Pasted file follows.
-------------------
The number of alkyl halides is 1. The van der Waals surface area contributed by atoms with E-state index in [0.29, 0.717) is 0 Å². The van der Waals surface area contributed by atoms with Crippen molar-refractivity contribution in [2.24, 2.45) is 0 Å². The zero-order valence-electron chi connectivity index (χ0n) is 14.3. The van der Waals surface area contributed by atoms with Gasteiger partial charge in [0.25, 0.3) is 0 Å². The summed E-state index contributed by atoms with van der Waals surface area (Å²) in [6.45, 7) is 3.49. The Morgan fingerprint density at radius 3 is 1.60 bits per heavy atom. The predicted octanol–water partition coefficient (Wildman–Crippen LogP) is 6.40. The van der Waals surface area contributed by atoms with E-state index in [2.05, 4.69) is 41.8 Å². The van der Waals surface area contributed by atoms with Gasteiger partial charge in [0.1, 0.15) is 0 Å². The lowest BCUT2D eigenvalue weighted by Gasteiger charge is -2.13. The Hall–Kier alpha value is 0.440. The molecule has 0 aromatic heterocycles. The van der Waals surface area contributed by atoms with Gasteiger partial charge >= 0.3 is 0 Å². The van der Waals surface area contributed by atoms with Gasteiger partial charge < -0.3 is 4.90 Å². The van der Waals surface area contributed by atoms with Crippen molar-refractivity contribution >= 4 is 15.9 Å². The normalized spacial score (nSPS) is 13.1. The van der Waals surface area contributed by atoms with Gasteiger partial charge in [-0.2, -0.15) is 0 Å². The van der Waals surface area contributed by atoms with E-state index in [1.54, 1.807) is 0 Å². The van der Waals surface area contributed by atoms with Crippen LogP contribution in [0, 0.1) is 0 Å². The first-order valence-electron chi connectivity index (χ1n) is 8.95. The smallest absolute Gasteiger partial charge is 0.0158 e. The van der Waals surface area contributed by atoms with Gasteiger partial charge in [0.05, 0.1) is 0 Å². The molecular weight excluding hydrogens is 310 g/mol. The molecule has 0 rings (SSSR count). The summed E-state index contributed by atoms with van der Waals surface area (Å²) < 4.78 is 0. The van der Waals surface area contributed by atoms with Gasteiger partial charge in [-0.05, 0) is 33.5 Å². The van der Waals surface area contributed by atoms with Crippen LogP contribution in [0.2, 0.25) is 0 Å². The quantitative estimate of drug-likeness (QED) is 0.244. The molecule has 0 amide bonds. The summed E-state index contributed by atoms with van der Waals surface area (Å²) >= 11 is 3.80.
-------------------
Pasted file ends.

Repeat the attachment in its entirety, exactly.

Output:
The number of alkyl halides is 1. The van der Waals surface area contributed by atoms with E-state index in [0.29, 0.717) is 0 Å². The van der Waals surface area contributed by atoms with Crippen molar-refractivity contribution in [2.24, 2.45) is 0 Å². The zero-order valence-electron chi connectivity index (χ0n) is 14.3. The van der Waals surface area contributed by atoms with Gasteiger partial charge in [0.25, 0.3) is 0 Å². The summed E-state index contributed by atoms with van der Waals surface area (Å²) in [6.45, 7) is 3.49. The Morgan fingerprint density at radius 3 is 1.60 bits per heavy atom. The predicted octanol–water partition coefficient (Wildman–Crippen LogP) is 6.40. The van der Waals surface area contributed by atoms with E-state index in [2.05, 4.69) is 41.8 Å². The van der Waals surface area contributed by atoms with Gasteiger partial charge in [0.1, 0.15) is 0 Å². The lowest BCUT2D eigenvalue weighted by Gasteiger charge is -2.13. The Hall–Kier alpha value is 0.440. The molecule has 0 aromatic heterocycles. The van der Waals surface area contributed by atoms with Gasteiger partial charge >= 0.3 is 0 Å². The van der Waals surface area contributed by atoms with Gasteiger partial charge < -0.3 is 4.90 Å². The van der Waals surface area contributed by atoms with Crippen molar-refractivity contribution >= 4 is 15.9 Å². The normalized spacial score (nSPS) is 13.1. The van der Waals surface area contributed by atoms with Gasteiger partial charge in [-0.2, -0.15) is 0 Å². The van der Waals surface area contributed by atoms with E-state index in [1.54, 1.807) is 0 Å². The van der Waals surface area contributed by atoms with Crippen LogP contribution in [0, 0.1) is 0 Å². The first-order valence-electron chi connectivity index (χ1n) is 8.95. The smallest absolute Gasteiger partial charge is 0.0158 e. The van der Waals surface area contributed by atoms with Gasteiger partial charge in [0.05, 0.1) is 0 Å². The molecular weight excluding hydrogens is 310 g/mol. The molecule has 0 rings (SSSR count). The summed E-state index contributed by atoms with van der Waals surface area (Å²) < 4.78 is 0. The van der Waals surface area contributed by atoms with Gasteiger partial charge in [-0.05, 0) is 33.5 Å². The van der Waals surface area contributed by atoms with Crippen LogP contribution in [0.2, 0.25) is 0 Å². The quantitative estimate of drug-likeness (QED) is 0.244. The molecule has 0 amide bonds. The summed E-state index contributed by atoms with van der Waals surface area (Å²) >= 11 is 3.80.